• Bridge Seeking – The concept of Chum Kiu (尋橋), “seeking the bridge,” lends its name to the second of three Wing Chun forms wherein close attacks, kicks, and shifting/stepping movements are learned. If you have ever trained drills with me, you may notice that I sometimes throw in extra hand movements or points of contact; I always want my hands on you, both hands ideally, connecting me to your hands or arms whenever possible. I also have a hard time not blocking in drills where I am playing the attacker (sorry, I know it’s annoying). I’m not being clingy, Wing Chun teaches you to seek a connection (“bridge”) to your opponents, with arms or legs, and then maintain that connection as long as possible, drawing information as you fight. This builds upon the philosophy of “meet what comes, follow what retreats, strike when it leaves your hand” (see below)
  • Kinetic Linking This refers to the idea of not throwing strikes with raw muscular strength, but rather using the physical alignment of your ankle twist, leg power, hip rotation, shoulder structure, and arm extension in a chain to drive your strikes with your entire body. The concept of “kinetic linking” is part of the mechanism behind the famous “one-inch punch.” The more efficient your kinetic linking the easier it is to apply “short power” or “one inch power” in other techniques, as a large amount of power can be generated in a small space or over a short distance with abrupt movements (see also “compactness” below). Any prior training in this, from martial arts or sport, will improve your Krav-ing.
  • Avoid Force vs Force – Resisting someone’s strength with your strength is foolhardy (and exhausting), not to mention that if you aren’t stronger you are losing regardless. You defeat stronger opponents by way of technique, angles, and clever trickery. Someone is pushing you? Step off the centreline and redirect. Your wrist has been rudely grabbed? Roll your arm to break out from the weakest point (the thumb side of the hand) and assess for continued sass. It is often the tragic case that powerful individuals kick ass vs weaker, inexperienced training partners, then suddenly discover their form is lacking when a more powerful or more experienced opponent neutralizes their muscling of a technique by means of better technique (don’t worry, we all learn the hard way at some point).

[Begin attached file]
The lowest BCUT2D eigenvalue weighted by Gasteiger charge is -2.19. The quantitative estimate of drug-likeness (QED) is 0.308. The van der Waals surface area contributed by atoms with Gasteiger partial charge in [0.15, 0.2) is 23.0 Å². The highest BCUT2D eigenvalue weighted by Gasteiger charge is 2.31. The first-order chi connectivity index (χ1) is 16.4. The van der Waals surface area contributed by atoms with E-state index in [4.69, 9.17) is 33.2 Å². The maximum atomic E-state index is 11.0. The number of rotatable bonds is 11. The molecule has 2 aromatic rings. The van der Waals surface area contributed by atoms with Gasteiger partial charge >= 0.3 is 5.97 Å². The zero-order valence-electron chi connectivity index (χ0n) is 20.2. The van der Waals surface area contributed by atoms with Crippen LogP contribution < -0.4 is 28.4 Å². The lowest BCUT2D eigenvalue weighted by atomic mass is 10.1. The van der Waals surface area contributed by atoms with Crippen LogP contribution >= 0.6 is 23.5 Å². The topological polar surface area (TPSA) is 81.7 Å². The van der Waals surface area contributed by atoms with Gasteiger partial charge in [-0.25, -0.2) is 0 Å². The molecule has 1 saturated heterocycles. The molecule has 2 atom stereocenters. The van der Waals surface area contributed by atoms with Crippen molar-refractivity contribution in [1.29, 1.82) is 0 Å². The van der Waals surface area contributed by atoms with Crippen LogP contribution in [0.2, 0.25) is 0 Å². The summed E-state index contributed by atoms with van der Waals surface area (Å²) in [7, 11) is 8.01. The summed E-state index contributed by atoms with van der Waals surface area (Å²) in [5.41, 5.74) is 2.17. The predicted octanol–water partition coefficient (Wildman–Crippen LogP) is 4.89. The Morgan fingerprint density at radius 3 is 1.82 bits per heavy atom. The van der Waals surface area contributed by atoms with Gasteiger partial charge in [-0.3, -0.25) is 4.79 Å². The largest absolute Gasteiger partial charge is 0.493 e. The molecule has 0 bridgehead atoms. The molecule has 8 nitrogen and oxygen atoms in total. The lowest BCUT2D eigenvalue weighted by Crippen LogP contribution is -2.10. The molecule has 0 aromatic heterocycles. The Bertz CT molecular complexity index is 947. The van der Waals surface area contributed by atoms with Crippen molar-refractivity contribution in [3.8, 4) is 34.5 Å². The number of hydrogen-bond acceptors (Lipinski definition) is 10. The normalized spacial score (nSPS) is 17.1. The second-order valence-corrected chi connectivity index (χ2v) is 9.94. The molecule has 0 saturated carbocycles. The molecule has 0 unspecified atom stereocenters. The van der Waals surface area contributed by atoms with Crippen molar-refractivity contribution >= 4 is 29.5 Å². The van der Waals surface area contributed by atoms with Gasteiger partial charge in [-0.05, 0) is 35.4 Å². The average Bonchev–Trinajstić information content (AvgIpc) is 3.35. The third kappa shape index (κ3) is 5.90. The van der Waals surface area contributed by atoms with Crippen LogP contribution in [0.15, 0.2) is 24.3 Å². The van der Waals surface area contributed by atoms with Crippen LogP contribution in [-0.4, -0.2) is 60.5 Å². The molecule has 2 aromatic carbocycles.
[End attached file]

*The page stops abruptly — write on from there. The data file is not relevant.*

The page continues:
• “The dead hand comes back to life” – This isn’t unique to Wing Chun, but it is where I had it hammered into my subconscious. The mystical phrasing is a fancy way of saying, “Keep your hands moving freely and keep your guard up.” In the most obvious example, once you throw a punch, cycle that hand back up to guard or to punch again (pretty sure this is called “tracking” in Boxing, straight in and straight out). As one of my Sifus once rephrased it; “Don’t punch and stand there for a photo op.” A more complex application of this is continuing movements with your arms/elbows/fists/forearms when you encounter a block or trapping; your attack is stopped and it immediately flows into a different attack or control in order to stay useful. This made Retzef a very easy concept to adapt to for me; start and don’t stop! Grasping “continuous effective action” is a huge plus in self-defence.
  • “Meet what Comes, follow what retreats, strike when it leaves your hand” – This mantra pulls several concepts together and communicates three relatively self-explanatory pieces of advice; block, apply stick, hit gap. Not sure what else to say here beyond, “refer to the above point.”

Combative Benefits:

Ip Man, shows wooden dummy form, simultaneous block and attack using a stomp kick (source)
  • Chain Punching – Lin Wan Kuen (連環拳), the famous “Chain Punch,” is a sort of parallel to the Krav Maga principle of Retzef, in that once you hit, you want to keep hitting… with some caveats (discussed below.) And before you ask; yes, “chain kicking” is a thing too.
  • Pak Sao (拍手) – “Slapping hand” is a simple parry technique. Counter to what the name suggests you aren’t slapping away an incoming strike, you want to “meet & push.” Not only does this apply almost directly to the boxing style parry we learn at UTKM, my experience with it brings the added benefit of understanding required force and not “over blocking”, ie. blocking past the threshold at which the strike wouldn’t hit you anyway. (see “Compactness” below)
  • Structure/Balance/Movement – There are a multitude of balance and movement related benefits that transfer to Krav Maga from Wing Chun, though most of these are not exclusive to said martial art.
    • Smooth shifting direction on your feet or adjusting the weight distribution of your stance (this is something I utilize in daily life).